Betty J. Slade

 

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    Take the lid off the vessel we live in

    A new year dawns. And, with it, the expectancy of becoming what we want or know we should be.

    These days, it seems like it takes more than who I am just to make it. Even when my jar seems to be overflowing do I find the day requires more than I can actually give.

    A quote from a book by Messianic Jewish Rabbi Jonathan Cahn captured my attention: "Only by opening yourself up can you come to know that which you don't already know. And only by becoming an open vessel can you contain that which is greater than yourself."

    I held up my coffee cup and said to my Sweet Al, "This cup holds 8 ounces. How can it hold 64 ounces?" He looked at me as if I was speaking to him in Greek again.

    "Is this a trick question? An 8-ounce cup can only hold 8 ounces."

    "No, I am not asking you a trick question."

    We have always taught our children, if you err, err on the side of generosity. Keep your heart open, even to those who offend you. Forgive when you don't think you can. Love when it isn't in you. Be patient with the person who drives you up a wall.

    Maybe we were guiding them to give a cup that runneth over. Yet, I recognize by my own asking of the question to my Sweet Al, "Is that actually possible?"

    I hear my name called out each week when I drop off books at Ruby Sisson Library. The librarian from behind the desk usually follows that up by saying something that encourages me about my writing. There is a kindness and generosity that I experience, yet the person speaking probably doesn't even know what her words mean to me. She is just being who she is. Thoughtful. Yet, what I receive is likely far more than what she intended.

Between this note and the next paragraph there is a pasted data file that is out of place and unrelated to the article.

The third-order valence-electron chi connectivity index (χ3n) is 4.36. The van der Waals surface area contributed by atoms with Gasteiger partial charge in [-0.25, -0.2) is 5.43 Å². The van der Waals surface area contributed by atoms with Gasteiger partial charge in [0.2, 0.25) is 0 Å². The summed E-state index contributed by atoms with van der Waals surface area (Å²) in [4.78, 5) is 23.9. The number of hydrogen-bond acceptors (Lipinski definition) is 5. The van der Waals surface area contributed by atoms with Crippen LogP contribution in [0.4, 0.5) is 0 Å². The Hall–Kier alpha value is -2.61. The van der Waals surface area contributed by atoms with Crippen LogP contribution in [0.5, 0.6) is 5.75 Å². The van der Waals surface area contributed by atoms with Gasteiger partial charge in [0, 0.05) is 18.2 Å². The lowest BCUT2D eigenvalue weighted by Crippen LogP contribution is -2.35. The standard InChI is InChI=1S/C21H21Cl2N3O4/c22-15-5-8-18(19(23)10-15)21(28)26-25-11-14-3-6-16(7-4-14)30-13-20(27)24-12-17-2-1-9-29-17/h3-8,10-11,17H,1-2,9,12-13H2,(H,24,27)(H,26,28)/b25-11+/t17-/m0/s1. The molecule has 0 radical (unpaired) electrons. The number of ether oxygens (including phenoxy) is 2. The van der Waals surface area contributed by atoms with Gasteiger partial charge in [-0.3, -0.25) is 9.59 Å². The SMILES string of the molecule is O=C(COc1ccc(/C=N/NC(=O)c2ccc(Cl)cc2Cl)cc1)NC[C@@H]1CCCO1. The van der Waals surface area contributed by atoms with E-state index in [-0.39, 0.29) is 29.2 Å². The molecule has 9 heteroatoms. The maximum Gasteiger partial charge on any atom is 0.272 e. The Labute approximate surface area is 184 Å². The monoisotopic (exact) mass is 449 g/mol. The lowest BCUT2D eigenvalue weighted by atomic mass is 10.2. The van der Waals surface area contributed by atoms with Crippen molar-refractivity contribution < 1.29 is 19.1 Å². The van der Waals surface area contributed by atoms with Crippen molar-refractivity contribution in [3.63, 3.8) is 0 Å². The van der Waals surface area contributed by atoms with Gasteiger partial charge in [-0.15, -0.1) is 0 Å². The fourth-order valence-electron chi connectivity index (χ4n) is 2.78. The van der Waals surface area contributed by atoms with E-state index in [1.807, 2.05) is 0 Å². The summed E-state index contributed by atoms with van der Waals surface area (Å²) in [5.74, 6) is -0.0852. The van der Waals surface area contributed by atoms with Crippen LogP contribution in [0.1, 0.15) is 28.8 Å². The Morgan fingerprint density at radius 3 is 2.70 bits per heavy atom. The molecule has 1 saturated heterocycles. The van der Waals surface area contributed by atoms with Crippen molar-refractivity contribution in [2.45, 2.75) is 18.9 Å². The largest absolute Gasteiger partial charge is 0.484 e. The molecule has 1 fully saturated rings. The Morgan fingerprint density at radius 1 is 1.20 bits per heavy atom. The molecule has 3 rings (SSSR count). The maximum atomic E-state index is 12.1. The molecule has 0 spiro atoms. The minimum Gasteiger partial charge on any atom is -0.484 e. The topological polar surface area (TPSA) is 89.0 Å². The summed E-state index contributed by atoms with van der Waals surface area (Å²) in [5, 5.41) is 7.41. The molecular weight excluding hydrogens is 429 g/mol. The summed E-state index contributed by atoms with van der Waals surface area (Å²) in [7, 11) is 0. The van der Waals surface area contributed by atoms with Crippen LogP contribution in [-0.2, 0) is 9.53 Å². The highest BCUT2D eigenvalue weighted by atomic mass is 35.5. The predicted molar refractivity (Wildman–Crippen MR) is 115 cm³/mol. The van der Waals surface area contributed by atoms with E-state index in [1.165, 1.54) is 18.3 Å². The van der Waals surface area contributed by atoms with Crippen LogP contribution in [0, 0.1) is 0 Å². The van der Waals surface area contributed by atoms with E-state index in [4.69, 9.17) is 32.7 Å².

Not even the deepest well holds water, so then how can we give beyond that which we have? It starts by opening ourselves up supernaturally. In other words, "take off the lid" and let God flow through.

    It begs the question, "Why are people stingy with their compliments when it doesn't cost anything, yet it can mean more than the value of anything they would have given?"

    I hear it said years ago, "If you're stingy when you're poor, you'll be stingy when you're rich." I am not sure if that is entirely true. I have, however, come to a point in my understanding - what I give doesn't depend on what I have, but who I am.

    Cahn continues in his writings, "Your mind and heart are finite. Clay jars. But the truth has no end. God has no end. The Eternal is infinite...always flowing."

    When we open ourselves up to the life God gives, whether it demands us to love, forgive, pray or just be a friend, there is an abundant flow. Just as with any other blessing, there is not a start or stop. Just a current that envelops us.

    I came from a small town that sat in the eastern shadow of Wolf Creek Pass. In the simplicity of that time, I certainly never saw myself with much to offer. Let alone, I would have never thought that I or anyone else could ever pour out more than we were able to hold. The acceptance of Christ gives profound meaning when I think about where the Bible tells us that we are filled with living water.

    Final brushstroke: How easy it is for us to live like a dried-up well that doesn't have anything to offer. After all, if we don't have, we can't give. That is, until we discover that if we take the lid off of whatever vessel we live in, God will fill us. And not just to a topping off point, but overflowing.

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